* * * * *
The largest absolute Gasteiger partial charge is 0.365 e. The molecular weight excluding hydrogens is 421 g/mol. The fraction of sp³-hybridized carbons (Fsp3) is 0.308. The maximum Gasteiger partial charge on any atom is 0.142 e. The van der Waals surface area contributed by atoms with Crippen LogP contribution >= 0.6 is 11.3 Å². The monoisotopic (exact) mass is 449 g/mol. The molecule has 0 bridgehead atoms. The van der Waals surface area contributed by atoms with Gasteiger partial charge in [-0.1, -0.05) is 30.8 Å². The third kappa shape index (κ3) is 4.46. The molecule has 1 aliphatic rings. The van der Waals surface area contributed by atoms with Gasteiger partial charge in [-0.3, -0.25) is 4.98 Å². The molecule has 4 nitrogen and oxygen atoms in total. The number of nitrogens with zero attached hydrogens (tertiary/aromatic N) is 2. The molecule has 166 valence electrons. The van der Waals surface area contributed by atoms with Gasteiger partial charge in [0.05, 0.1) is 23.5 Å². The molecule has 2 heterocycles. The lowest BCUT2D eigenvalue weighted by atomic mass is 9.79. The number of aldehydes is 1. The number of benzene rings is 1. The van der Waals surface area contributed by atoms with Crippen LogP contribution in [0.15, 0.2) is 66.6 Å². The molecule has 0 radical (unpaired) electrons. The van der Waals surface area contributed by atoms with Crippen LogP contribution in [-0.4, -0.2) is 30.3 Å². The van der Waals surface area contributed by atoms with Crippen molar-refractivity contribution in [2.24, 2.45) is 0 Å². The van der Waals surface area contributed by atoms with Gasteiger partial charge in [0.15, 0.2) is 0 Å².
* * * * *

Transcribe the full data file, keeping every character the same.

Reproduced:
The largest absolute Gasteiger partial charge is 0.365 e. The molecular weight excluding hydrogens is 421 g/mol. The fraction of sp³-hybridized carbons (Fsp3) is 0.308. The maximum Gasteiger partial charge on any atom is 0.142 e. The van der Waals surface area contributed by atoms with Crippen LogP contribution >= 0.6 is 11.3 Å². The monoisotopic (exact) mass is 449 g/mol. The molecule has 0 bridgehead atoms. The van der Waals surface area contributed by atoms with Gasteiger partial charge in [-0.1, -0.05) is 30.8 Å². The third kappa shape index (κ3) is 4.46. The molecule has 1 aliphatic rings. The van der Waals surface area contributed by atoms with Gasteiger partial charge in [-0.3, -0.25) is 4.98 Å². The molecule has 4 nitrogen and oxygen atoms in total. The number of nitrogens with zero attached hydrogens (tertiary/aromatic N) is 2. The molecule has 166 valence electrons. The van der Waals surface area contributed by atoms with Gasteiger partial charge in [0.05, 0.1) is 23.5 Å². The molecule has 2 heterocycles. The lowest BCUT2D eigenvalue weighted by atomic mass is 9.79. The number of aldehydes is 1. The number of benzene rings is 1. The van der Waals surface area contributed by atoms with Crippen LogP contribution in [0.15, 0.2) is 66.6 Å². The molecule has 0 radical (unpaired) electrons. The van der Waals surface area contributed by atoms with Crippen LogP contribution in [-0.4, -0.2) is 30.3 Å². The van der Waals surface area contributed by atoms with Crippen molar-refractivity contribution in [2.24, 2.45) is 0 Å². The van der Waals surface area contributed by atoms with Gasteiger partial charge in [0.15, 0.2) is 0 Å².